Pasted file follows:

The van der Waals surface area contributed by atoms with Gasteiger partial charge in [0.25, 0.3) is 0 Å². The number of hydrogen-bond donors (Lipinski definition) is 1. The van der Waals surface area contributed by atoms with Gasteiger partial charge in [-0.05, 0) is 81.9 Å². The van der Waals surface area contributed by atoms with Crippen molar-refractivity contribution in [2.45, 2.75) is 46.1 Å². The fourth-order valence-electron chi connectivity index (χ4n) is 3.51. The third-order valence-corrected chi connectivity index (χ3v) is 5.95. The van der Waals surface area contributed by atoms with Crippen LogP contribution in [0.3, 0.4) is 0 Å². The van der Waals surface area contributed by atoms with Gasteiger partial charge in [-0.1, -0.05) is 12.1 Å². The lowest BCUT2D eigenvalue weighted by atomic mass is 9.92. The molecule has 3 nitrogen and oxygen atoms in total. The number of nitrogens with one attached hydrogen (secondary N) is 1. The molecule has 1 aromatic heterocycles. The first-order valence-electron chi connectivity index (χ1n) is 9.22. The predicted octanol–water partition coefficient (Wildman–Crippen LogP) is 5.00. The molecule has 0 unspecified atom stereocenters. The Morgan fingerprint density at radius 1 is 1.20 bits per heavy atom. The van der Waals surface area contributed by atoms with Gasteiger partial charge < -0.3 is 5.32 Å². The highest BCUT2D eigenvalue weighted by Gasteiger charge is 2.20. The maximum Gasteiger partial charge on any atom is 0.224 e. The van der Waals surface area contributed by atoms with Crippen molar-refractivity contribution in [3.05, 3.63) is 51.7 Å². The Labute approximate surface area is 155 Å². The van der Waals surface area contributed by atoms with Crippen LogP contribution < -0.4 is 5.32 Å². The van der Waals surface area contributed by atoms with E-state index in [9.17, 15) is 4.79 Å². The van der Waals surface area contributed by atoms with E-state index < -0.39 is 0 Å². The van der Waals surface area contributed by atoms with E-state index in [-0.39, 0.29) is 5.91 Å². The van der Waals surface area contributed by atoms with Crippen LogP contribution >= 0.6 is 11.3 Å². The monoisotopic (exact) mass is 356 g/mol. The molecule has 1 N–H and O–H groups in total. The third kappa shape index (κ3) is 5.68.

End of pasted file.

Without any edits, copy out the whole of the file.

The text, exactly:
The van der Waals surface area contributed by atoms with Gasteiger partial charge in [0.25, 0.3) is 0 Å². The number of hydrogen-bond donors (Lipinski definition) is 1. The van der Waals surface area contributed by atoms with Gasteiger partial charge in [-0.05, 0) is 81.9 Å². The van der Waals surface area contributed by atoms with Crippen molar-refractivity contribution in [2.45, 2.75) is 46.1 Å². The fourth-order valence-electron chi connectivity index (χ4n) is 3.51. The third-order valence-corrected chi connectivity index (χ3v) is 5.95. The van der Waals surface area contributed by atoms with Crippen LogP contribution in [0.3, 0.4) is 0 Å². The van der Waals surface area contributed by atoms with Gasteiger partial charge in [-0.1, -0.05) is 12.1 Å². The lowest BCUT2D eigenvalue weighted by atomic mass is 9.92. The molecule has 3 nitrogen and oxygen atoms in total. The number of nitrogens with one attached hydrogen (secondary N) is 1. The molecule has 1 aromatic heterocycles. The first-order valence-electron chi connectivity index (χ1n) is 9.22. The predicted octanol–water partition coefficient (Wildman–Crippen LogP) is 5.00. The molecule has 0 unspecified atom stereocenters. The Morgan fingerprint density at radius 1 is 1.20 bits per heavy atom. The van der Waals surface area contributed by atoms with Gasteiger partial charge < -0.3 is 5.32 Å². The highest BCUT2D eigenvalue weighted by Gasteiger charge is 2.20. The maximum Gasteiger partial charge on any atom is 0.224 e. The van der Waals surface area contributed by atoms with Crippen molar-refractivity contribution in [3.05, 3.63) is 51.7 Å². The Labute approximate surface area is 155 Å². The van der Waals surface area contributed by atoms with Crippen LogP contribution < -0.4 is 5.32 Å². The van der Waals surface area contributed by atoms with E-state index in [9.17, 15) is 4.79 Å². The van der Waals surface area contributed by atoms with E-state index < -0.39 is 0 Å². The van der Waals surface area contributed by atoms with E-state index in [-0.39, 0.29) is 5.91 Å². The van der Waals surface area contributed by atoms with Crippen LogP contribution >= 0.6 is 11.3 Å². The monoisotopic (exact) mass is 356 g/mol. The molecule has 1 N–H and O–H groups in total. The third kappa shape index (κ3) is 5.68.